Education in Human Nature 101* is the bomb down the ventilation shaft of the Death Star of false presumptions** that underlie today’s political discourse and are the root cause of so much divisiveness and rancor.
We use the false presumptions to: 1) dehumanize one another, which makes it easy for us to vilify each other as evil monsters, and 2) speak different languages, in which words like Liberty, equality, Justice, and fairness, mean very different things, AND WE DON’T KNOW IT, so we’re always talking past each other.
The goal of my education recommendation is to remove those tools and methods from the mix, and to force both sides to face each other: 1) on the common ground of a more accurate and complete grasp of how and why we humans think, say, and do the things we do, and 2) with a common language with which to express our differing views, which forces us to be clear about which version of Liberty, equality, fairness, and Justice we’re talking about.
We’d have to find new ways to argue. And liberalism and conservatism as we currently know them would probably morph into something very different that at present is unknowable.
But the prospect of political discourse based on truth rather than on mythology is worth the leap into that unknown.
I honestly truly believe that we are morally obligated to do everything we can to make this transition come true. We owe it “to ourselves and our posterity” to make this happen.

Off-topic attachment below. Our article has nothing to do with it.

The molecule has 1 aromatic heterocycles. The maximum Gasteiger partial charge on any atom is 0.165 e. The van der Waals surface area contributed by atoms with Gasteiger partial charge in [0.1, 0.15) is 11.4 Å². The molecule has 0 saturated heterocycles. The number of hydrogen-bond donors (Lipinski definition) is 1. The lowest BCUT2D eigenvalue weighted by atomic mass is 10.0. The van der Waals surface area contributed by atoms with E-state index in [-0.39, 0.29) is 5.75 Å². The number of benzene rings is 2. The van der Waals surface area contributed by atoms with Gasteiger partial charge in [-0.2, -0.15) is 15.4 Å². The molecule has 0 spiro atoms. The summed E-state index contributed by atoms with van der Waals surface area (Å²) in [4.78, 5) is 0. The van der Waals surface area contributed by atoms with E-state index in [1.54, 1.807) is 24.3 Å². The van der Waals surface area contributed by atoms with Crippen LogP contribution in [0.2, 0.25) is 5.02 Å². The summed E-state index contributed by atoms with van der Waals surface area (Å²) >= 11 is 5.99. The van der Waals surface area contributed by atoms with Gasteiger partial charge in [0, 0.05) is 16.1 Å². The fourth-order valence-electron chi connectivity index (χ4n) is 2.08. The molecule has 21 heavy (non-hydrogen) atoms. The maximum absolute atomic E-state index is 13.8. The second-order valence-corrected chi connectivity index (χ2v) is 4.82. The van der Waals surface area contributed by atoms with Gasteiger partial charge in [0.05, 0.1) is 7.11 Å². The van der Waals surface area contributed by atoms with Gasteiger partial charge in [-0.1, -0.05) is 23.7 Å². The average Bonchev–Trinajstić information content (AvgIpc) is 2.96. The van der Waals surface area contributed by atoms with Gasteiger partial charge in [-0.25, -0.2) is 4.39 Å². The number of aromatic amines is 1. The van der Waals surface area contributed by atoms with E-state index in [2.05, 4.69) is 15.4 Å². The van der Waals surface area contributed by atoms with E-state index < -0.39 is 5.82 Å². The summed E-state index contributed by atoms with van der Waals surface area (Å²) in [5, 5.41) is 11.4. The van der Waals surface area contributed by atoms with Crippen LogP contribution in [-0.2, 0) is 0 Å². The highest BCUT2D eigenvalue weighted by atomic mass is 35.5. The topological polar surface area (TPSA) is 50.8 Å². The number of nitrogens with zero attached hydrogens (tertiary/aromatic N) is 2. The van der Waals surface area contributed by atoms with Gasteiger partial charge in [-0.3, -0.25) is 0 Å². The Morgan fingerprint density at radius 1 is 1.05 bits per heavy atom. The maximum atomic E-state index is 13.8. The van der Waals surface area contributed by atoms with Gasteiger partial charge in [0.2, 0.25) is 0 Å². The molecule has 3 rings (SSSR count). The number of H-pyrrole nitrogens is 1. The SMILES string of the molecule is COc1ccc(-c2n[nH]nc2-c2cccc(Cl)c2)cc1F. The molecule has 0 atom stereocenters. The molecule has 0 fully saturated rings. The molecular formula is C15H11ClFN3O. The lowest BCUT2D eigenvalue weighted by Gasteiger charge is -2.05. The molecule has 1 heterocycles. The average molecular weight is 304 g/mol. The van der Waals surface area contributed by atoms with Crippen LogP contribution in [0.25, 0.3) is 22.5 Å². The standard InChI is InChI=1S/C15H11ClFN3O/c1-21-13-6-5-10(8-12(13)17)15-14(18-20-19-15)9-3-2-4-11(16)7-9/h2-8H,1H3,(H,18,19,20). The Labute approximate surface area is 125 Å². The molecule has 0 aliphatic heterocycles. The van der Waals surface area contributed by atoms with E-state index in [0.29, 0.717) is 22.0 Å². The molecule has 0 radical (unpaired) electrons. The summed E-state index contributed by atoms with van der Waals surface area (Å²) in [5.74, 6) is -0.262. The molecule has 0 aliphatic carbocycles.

We have the knowledge* and with the current education system we have the infrastructure through which to disseminate it
The question is, do we have the will?
Will the liberal hegemony over the education system allow some of liberalism’s most treasured sacred myths to be replaced by truth? Will liberalism be able to live up to its ideals of open mindedness, tolerance, inclusiveness, and evidence-based logic?
That’s the gauntlet we must throw down.
It’s our best chance to move our culture away from the bitterness that currently infects it.
* Human nature 101:
1) Moral Foundations Theory
2) Cognitive style (and the different definitions of concepts of Liberty, equality, fairness, and Justice that follow from them)
3) The Argumentative Theory
4) The five or so most prevalent cognitive biases
5) Basic rules of argumentation and evidence.
** False presumptions:
The list of “entrenched yet questionable orthodoxies” on Heterodox Academy’s “Problem” page is just the beginning.
A more comprehensive list, and why it’s important to fix this problem, is in one of my blog posts, Falsehoods and Truths.